Current Treatment Options for Newly Diagnosed Metastatic Hormone-sensitive Prostate Cancer—A Narrative Review

A Narrative Review

Sean Ong; Jonathan O'Brien; Elizabeth Medhurst; Nathan Lawrentschuk; Declan Murphy; Arun Azad

Disclosures

Transl Androl Urol. 2021;10(10):3918-3930. 

In This Article

Abstract and Introduction

Abstract

Prostate cancer continues to be one of the most commonly diagnosed cancers in men globally and a leading cause of male cancer deaths. The landscape of metastatic hormone-sensitive prostate cancer has significantly changed over the past decade. For many years, androgen deprivation therapy alone through surgical or chemical castration was the mainstay of treatment yielding limited 5-year survival rates. New treatment approaches using Docetaxel chemotherapy or androgen receptor pathway inhibitors to intensify upfront systemic therapy have resulted in significantly improved survival rates compared to androgen deprivation therapy alone. Clinicians are now equipped with an arsenal of drugs capable of prolonging life for metastatic hormone-sensitive prostate cancer patients. Furthermore, new treatment modalities are being tested in clinical trials making treatment of metastatic hormone-sensitive prostate cancer an extremely dynamic space. In this narrative review, we provide an overview of the key systemic treatments for metastatic hormone-sensitive prostate cancer, namely androgen deprivation therapy, novel androgen receptor pathway inhibitors and Docetaxel. We summarise a series of landmark trials that have led to the integration of novel androgen receptor pathway inhibitors and docetaxel into the treatment paradigm for metastatic hormone-sensitive prostate cancer. Lastly, we discuss nursing, financial and side-effect considerations pertaining to the use of these drugs. This article aims to give its readers an understanding of the evidence and clinical aspects of novel therapies in metastatic hormone-sensitive prostate cancer as they become increasingly available for use around the world.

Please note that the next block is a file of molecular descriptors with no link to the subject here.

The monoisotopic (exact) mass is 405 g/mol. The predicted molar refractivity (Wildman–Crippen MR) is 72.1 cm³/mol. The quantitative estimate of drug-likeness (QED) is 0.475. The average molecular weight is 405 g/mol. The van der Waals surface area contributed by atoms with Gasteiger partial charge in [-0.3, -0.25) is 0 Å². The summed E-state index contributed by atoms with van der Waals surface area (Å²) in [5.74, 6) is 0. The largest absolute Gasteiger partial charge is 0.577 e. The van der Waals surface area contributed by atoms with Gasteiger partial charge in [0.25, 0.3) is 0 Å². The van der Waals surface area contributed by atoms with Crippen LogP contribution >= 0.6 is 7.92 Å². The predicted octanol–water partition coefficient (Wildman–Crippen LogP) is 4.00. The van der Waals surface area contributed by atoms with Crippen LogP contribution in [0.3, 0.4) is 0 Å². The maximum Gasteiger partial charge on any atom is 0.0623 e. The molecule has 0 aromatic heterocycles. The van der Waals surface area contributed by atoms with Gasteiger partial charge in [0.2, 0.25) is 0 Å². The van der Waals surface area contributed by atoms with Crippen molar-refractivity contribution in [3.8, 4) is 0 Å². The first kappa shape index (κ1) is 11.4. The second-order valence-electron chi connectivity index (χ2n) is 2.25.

Introduction

Prostate cancer incidence has risen all around the world, including in the Asia-Pacific region where it now accounts for more than 120,000 deaths per annum.[1] However, incidence varies with low rates observed in South and East Asia, contrasted with higher rates observed in South East Asia, and among the highest rates in the world reported in Australia.[2] Despite being extremely treatable in its early stages, prostate cancer still remains a leading cause of cancer-related death worldwide,[3] and in Australia, is the second leading cause of male cancer-related deaths.[4] Of these men, approximately one third presented with newly diagnosed or de novo metastatic prostate cancer and two thirds relapsed after prior local therapy.[5] Advanced stage prostate cancer continues to have a poor prognosis which is reflected by a five year survival rate of 31–36%.[6,7]

Androgen deprivation therapy (ADT) has been at the forefront of treatment for metastatic prostate cancer since the Nobel prize winning works of Huggins and Hodges. Unfortunately, although effective at first, all patients inevitably develop a rising PSA or new metastases despite castrate levels of testosterone. This marks the transition to a lethal form of prostate cancer known as castration-resistant prostate cancer (CRPC). The discovery of new androgen receptor pathway inhibitors (ARPIs) and the utility of taxane based chemotherapy in the CRPC setting has resulted in significant gains in overall survival (OS). These agents have more recently been tested for metastatic hormone-sensitive prostate cancer (mHSPC), with all of Docetaxel, Abiraterone, Enzalutamide and Apalutamide yielding significant improvements in OS. This has led to changes in treatment guidelines, approvals and subsidies across the globe.

Given the number of options at our disposal, it is paramount that clinicians have an understanding of new agents, their side effect profile and when to prescribe them. Here we review the current treatment options for mHPSC, discuss decision-making considerations and outline future clinical trials that may alter management of this condition.

We identified the treatment options available for use in mHSPC treatment as well as important clinical aspects including nursing, financial and other decision-making considerations. A search was then performed in PubMed and Google Scholar for the most recent and relevant articles pertaining to the topics identified. An emphasis was placed on phase 3 clinical trials for inclusion into our article. Clinicaltrials.gov was utilised to identify ongoing and future trials for mHSPC. We present the following article in accordance with the Narrative Review reporting checklist (available at http://dx.doi.org/10.21037/tau-20-1118).

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